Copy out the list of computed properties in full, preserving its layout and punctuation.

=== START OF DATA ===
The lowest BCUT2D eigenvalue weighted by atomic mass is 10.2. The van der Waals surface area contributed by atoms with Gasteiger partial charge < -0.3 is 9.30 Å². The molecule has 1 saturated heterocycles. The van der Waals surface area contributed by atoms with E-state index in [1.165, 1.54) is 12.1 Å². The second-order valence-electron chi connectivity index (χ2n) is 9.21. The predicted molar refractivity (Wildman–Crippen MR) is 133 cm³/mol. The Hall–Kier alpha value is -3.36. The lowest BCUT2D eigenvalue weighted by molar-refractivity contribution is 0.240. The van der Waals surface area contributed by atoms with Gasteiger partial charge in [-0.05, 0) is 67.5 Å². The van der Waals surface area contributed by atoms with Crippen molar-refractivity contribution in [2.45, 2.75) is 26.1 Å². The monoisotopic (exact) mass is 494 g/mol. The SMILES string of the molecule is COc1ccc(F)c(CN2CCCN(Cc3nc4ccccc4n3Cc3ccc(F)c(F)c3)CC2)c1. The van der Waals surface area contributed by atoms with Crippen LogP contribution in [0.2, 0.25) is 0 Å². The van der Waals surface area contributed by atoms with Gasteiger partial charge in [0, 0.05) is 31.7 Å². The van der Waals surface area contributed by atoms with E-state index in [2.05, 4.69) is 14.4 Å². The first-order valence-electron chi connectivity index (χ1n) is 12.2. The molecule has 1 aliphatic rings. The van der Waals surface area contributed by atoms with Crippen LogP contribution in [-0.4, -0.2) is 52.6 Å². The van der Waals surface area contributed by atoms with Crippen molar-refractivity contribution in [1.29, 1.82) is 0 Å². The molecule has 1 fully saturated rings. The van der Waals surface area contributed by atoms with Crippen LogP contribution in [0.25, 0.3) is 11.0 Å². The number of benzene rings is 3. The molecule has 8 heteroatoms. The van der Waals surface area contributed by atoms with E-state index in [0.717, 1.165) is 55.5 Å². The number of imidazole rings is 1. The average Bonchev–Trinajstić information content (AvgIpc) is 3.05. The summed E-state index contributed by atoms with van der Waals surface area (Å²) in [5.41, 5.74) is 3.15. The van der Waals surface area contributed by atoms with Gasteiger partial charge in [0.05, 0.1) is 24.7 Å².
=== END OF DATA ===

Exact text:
The lowest BCUT2D eigenvalue weighted by atomic mass is 10.2. The van der Waals surface area contributed by atoms with Gasteiger partial charge < -0.3 is 9.30 Å². The molecule has 1 saturated heterocycles. The van der Waals surface area contributed by atoms with E-state index in [1.165, 1.54) is 12.1 Å². The second-order valence-electron chi connectivity index (χ2n) is 9.21. The predicted molar refractivity (Wildman–Crippen MR) is 133 cm³/mol. The Hall–Kier alpha value is -3.36. The lowest BCUT2D eigenvalue weighted by molar-refractivity contribution is 0.240. The van der Waals surface area contributed by atoms with Gasteiger partial charge in [-0.05, 0) is 67.5 Å². The van der Waals surface area contributed by atoms with Crippen molar-refractivity contribution in [2.45, 2.75) is 26.1 Å². The monoisotopic (exact) mass is 494 g/mol. The SMILES string of the molecule is COc1ccc(F)c(CN2CCCN(Cc3nc4ccccc4n3Cc3ccc(F)c(F)c3)CC2)c1. The van der Waals surface area contributed by atoms with Crippen LogP contribution in [0.2, 0.25) is 0 Å². The van der Waals surface area contributed by atoms with Gasteiger partial charge in [0, 0.05) is 31.7 Å². The van der Waals surface area contributed by atoms with E-state index in [2.05, 4.69) is 14.4 Å². The first-order valence-electron chi connectivity index (χ1n) is 12.2. The molecule has 1 aliphatic rings. The van der Waals surface area contributed by atoms with Crippen LogP contribution in [-0.4, -0.2) is 52.6 Å². The van der Waals surface area contributed by atoms with Crippen molar-refractivity contribution in [1.29, 1.82) is 0 Å². The molecule has 1 fully saturated rings. The van der Waals surface area contributed by atoms with Crippen LogP contribution in [0.25, 0.3) is 11.0 Å². The number of benzene rings is 3. The molecule has 8 heteroatoms. The van der Waals surface area contributed by atoms with E-state index in [0.717, 1.165) is 55.5 Å². The number of imidazole rings is 1. The average Bonchev–Trinajstić information content (AvgIpc) is 3.05. The summed E-state index contributed by atoms with van der Waals surface area (Å²) in [5.41, 5.74) is 3.15. The van der Waals surface area contributed by atoms with Gasteiger partial charge in [0.05, 0.1) is 24.7 Å².